CHARLESTON, W.Va. (AP) — More than a month after chemicals seeped into West Virginia's biggest water supply, Jeanette Maddox would rather bundle up, drive to a shopping center parking lot and fill jugs of water from the spigot of a tanker truck than trust the tap in her kitchen.
This is Maddox's new routine three times a week, what she considers a necessary burden to feel safe drinking water, cooking with it and making coffee.
For weeks, government officials have said the running water in nine counties is suitable for all daily needs. But Maddox, like many of the 300,000 residents whose water was contaminated Jan. 9, is not convinced.
She notes that officials waited four to 10 days, depending on the neighborhood, before allowing people to use their water. In the days right after Freedom Industries leaked chemicals into the Elk River in Charleston, officials said the water should be used only for flushing toilets and fighting fires.
Residents have struggled to track, let alone trust, mixed messages and muddied information from government officials and Freedom Industries, the company involved. Despite public pressure, officials have been reluctant to call the water "safe" and have started arguing that the term is subjective. Instead, they use phrases such as "appropriate to use."
"Well, they won't use the word 'safe,'" said Maddox, who lives with her two daughters and two grandsons in Charleston. "But, the water is 'OK.' We don't know that."
Maddox is not alone, as visible signs of doubt about the water are everywhere.
In Charleston, eateries display signs that say, "We're cooking with bottled water." The chemical licorice smell still wafts out of some showers, toilets and taps in homes and businesses. The smell resurfaced in five schools Feb. 5 and 6, and the district temporarily shut them down. In one case, a teacher fainted and went to the hospital.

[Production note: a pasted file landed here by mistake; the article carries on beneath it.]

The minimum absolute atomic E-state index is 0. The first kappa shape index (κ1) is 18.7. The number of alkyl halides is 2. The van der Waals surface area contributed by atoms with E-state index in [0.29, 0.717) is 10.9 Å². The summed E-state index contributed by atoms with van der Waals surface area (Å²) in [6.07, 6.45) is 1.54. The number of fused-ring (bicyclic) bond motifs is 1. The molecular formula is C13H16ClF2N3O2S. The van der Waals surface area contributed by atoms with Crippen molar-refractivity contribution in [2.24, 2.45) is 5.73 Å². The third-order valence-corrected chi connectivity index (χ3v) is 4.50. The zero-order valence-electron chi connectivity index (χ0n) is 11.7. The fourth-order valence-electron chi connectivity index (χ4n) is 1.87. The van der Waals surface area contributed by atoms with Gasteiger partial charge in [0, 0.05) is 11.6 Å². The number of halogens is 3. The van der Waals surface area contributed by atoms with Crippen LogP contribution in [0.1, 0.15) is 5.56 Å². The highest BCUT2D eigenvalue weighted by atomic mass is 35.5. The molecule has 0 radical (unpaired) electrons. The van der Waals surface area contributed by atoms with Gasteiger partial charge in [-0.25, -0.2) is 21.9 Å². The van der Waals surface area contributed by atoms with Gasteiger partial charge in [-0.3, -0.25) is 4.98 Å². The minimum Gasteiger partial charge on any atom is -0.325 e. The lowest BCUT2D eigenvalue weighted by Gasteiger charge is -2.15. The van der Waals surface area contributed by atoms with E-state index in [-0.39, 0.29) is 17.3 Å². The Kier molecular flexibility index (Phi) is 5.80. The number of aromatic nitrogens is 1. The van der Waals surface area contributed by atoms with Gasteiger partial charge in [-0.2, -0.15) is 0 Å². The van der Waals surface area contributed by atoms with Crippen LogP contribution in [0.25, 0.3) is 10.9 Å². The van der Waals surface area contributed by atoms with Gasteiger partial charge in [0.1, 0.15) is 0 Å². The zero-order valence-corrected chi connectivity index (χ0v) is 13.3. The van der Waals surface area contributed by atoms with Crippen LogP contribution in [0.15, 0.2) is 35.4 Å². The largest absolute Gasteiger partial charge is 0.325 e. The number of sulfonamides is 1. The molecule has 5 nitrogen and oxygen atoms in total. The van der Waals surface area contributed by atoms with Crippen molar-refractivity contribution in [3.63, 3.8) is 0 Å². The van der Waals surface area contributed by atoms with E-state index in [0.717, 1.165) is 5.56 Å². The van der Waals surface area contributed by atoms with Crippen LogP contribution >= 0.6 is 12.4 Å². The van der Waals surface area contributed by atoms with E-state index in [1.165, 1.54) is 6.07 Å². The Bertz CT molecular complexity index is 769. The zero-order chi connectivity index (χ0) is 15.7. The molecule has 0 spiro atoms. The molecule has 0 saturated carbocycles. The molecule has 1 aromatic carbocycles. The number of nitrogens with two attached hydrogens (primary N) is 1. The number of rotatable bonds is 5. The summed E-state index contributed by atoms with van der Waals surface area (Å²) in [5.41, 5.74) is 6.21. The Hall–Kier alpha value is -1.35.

Hours after two of the schools closed Feb. 5, an official with the Centers for Disease Control and Prevention gave a broad endorsement of the water, saying everyone, pregnant women included, could use it.
Up to that point, pregnant women had received conflicting guidance. Days after thousands of people were cleared to start drinking from faucets, federal officials advised that pregnant women should consider a different source of water.
The nine-county region was cleared to use the water before Freedom Industries revealed that a second chemical, stripped PPH, was in the tank that spilled.
Crude MCHM, the first chemical discovered in the spill, and stripped PPH, are used to clean coal. Little is known about their toxicity, in the short or long term. Neither is considered hazardous by federal standards. Only a handful of studies exist for crude MCHM, and they were on lab animals.
Today, doctors are still advising some patients, such as people with chronic conditions or compromised immune systems, to avoid the water on a case-by-case basis, said Kanawha County Health Officer Dr. Rahul Gupta.
Outside water continues to be brought in by tanker trucks and military vehicles, under orders by Gov. Earl Ray Tomblin's administration. The public still demands it, Tomblin said.